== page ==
For club DJs who are relatively new, you might be realising DJing is not just about your technical skills.
There’s a whole artistic side to it, something which is essential for success and for getting good gigs.
This talent is not tangible and is hard to describe. Even the club DJs who are the best at reading crowds don’t always know how or why they do it.
This is the DJ intuition.
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How can club DJs read their crowd?
So how best can you read the crowd whilst DJing?
I’ve put together a few DJ tips garnered both from personal experience and talking to other DJs.
Why is learning to read the crowd important?
To be successful, people should be dancing
This is what DJing in clubs is all about. You getting people to enjoy themselves.
Tune into the crowd. They can feel it when you can.
When your heart beats faster and you’re excited they can feel it too.
The energy bounces off the crowd back to you and then you bounce it right back. Some DJs have the natural ability to tune in, others take longer but get it eventually.
Read their vibes
Reading their vibes and picking up their signals is the first part, knowing how to react is the second part.
What’s that girl who’s dancing away doing? Can you follow up this tune with something even better?
Here are the top tips for club DJs who need to read and react the best way.
Top tips on first gigs for club DJs
1. Pay attention to their reactions
When you play out, you’ll have to pay a fair amount of attention to your mix and your choice of music.
Just as importantly, remember to watch your crowd regularly and to try to read their reactions too.
By this I mean taking regular looks at yor punters, feeling the atmosphere and adapting your music to it.
Do you have more girls than boys? Do they look more bling, more rave or more indie?
Try out some styles
When you try out that new electro tune do they start smiling and perking up, some of them jigging a bit? If so, try more of that style.
The way people react to different styles you try on them is key to knowing what musical path to follow.
This doesn’t mean following every request every drunk girl makes to play Abba or Whitney Houston, but it does mean that you’re playing for the crowd and you should play what they want, not what you want.
You’re not DJing for yourself, you’re playing for them.
2. Know your musical styles and be able to adapt
Pretty obvious you may say. Not really in fact, you’d be surprised.
The best DJs have a wealth of different styles and a back up for anything that may not go as planned.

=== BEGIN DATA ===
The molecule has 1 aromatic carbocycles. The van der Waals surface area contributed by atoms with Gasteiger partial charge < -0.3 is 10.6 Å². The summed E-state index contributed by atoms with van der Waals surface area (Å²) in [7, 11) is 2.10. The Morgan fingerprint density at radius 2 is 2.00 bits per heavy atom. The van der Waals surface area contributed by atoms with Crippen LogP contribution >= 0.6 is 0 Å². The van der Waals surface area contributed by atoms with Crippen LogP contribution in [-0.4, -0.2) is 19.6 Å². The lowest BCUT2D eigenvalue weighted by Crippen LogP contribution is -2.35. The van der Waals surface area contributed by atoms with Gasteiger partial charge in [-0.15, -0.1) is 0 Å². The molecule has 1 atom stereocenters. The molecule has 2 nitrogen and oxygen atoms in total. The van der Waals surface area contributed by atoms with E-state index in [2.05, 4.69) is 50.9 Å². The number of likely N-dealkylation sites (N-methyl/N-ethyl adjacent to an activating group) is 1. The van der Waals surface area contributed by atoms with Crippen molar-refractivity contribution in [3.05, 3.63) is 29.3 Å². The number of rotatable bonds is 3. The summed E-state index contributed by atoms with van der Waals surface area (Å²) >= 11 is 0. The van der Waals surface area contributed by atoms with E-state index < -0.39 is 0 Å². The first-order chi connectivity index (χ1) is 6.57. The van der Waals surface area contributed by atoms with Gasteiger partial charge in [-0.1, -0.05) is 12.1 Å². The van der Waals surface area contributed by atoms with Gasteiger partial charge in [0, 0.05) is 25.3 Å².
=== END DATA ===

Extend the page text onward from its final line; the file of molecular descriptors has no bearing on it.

That is to say, do not turn up with just a single musical style in your repertoire.
Don’t play house and have nothing else to play when you’ve been asked to play in a place where house clearly doesn’t go down well.
Experiment with other styles and when you get a positive reaction, it means you’re on the path to a better night.
The right style for the right time and place
If you’re playing in an indie place, don’t play techno.
You’ll get ideas from the look of the people about their musical tastes. Get into the habit of guessing what music people enjoy and trying it out on them.
You may play at clubs where different people could turn up at any time, with different tastes.
Need some tips on how to know your music better?
3. Check out the club venue beforehand
When it’s possible, check out the club you’ve been asked to play in.
Visualize yourself behind the decks. See what kind of people hang out there and spend time having a drink, maybe talking to people.
Make friends with and chat to the bar staff and bar owners. Bar staff occasionally display a surprisingly good knowledge of music due to the numerous DJs they get to see and hear and the reactions they observe to them.
They can also tell you what kind of crowd will be in the night you are programmed to play on.
Tune yourself into the people
Get the feeling and vibe of the crowd, see what music they dance to.
For DJs who are travelling to another city to play where they’ve never played before, this obviously doesn’t apply.
In this case, it’s better to talk to the promoter or club owner on what kind of style should go down well. Get some tips and feedback but don’t take his or her word for it completely.
You can add your own touches to your mix as well.